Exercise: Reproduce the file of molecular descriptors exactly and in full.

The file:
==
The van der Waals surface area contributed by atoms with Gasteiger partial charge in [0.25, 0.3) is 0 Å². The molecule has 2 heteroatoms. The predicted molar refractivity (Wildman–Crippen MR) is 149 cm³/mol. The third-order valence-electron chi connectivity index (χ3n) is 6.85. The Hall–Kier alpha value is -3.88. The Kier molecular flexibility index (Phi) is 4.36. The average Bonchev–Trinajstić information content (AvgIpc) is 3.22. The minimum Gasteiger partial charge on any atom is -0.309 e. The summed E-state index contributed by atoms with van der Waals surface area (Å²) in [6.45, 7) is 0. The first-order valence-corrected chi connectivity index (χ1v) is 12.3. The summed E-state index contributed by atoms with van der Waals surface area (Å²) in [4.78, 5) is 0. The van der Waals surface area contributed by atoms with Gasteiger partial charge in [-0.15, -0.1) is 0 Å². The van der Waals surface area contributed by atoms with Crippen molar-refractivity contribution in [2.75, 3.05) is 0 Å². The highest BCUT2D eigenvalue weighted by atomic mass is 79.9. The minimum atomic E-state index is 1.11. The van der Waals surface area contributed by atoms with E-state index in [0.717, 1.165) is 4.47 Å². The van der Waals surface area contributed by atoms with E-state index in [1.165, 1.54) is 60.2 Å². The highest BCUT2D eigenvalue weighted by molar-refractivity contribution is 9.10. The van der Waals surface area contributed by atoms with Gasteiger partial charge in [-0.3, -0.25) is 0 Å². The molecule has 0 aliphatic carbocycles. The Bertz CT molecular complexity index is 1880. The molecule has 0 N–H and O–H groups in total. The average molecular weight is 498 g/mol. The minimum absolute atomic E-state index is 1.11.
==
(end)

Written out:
The van der Waals surface area contributed by atoms with Gasteiger partial charge in [0.25, 0.3) is 0 Å². The molecule has 2 heteroatoms. The predicted molar refractivity (Wildman–Crippen MR) is 149 cm³/mol. The third-order valence-electron chi connectivity index (χ3n) is 6.85. The Hall–Kier alpha value is -3.88. The Kier molecular flexibility index (Phi) is 4.36. The average Bonchev–Trinajstić information content (AvgIpc) is 3.22. The minimum Gasteiger partial charge on any atom is -0.309 e. The summed E-state index contributed by atoms with van der Waals surface area (Å²) in [6.45, 7) is 0. The first-order valence-corrected chi connectivity index (χ1v) is 12.3. The summed E-state index contributed by atoms with van der Waals surface area (Å²) in [4.78, 5) is 0. The van der Waals surface area contributed by atoms with Gasteiger partial charge in [-0.15, -0.1) is 0 Å². The van der Waals surface area contributed by atoms with Crippen molar-refractivity contribution in [2.75, 3.05) is 0 Å². The highest BCUT2D eigenvalue weighted by atomic mass is 79.9. The minimum atomic E-state index is 1.11. The van der Waals surface area contributed by atoms with E-state index in [0.717, 1.165) is 4.47 Å². The van der Waals surface area contributed by atoms with E-state index in [1.165, 1.54) is 60.2 Å². The highest BCUT2D eigenvalue weighted by molar-refractivity contribution is 9.10. The van der Waals surface area contributed by atoms with Gasteiger partial charge in [-0.3, -0.25) is 0 Å². The molecule has 0 aliphatic carbocycles. The Bertz CT molecular complexity index is 1880. The molecule has 0 N–H and O–H groups in total. The average molecular weight is 498 g/mol. The minimum absolute atomic E-state index is 1.11.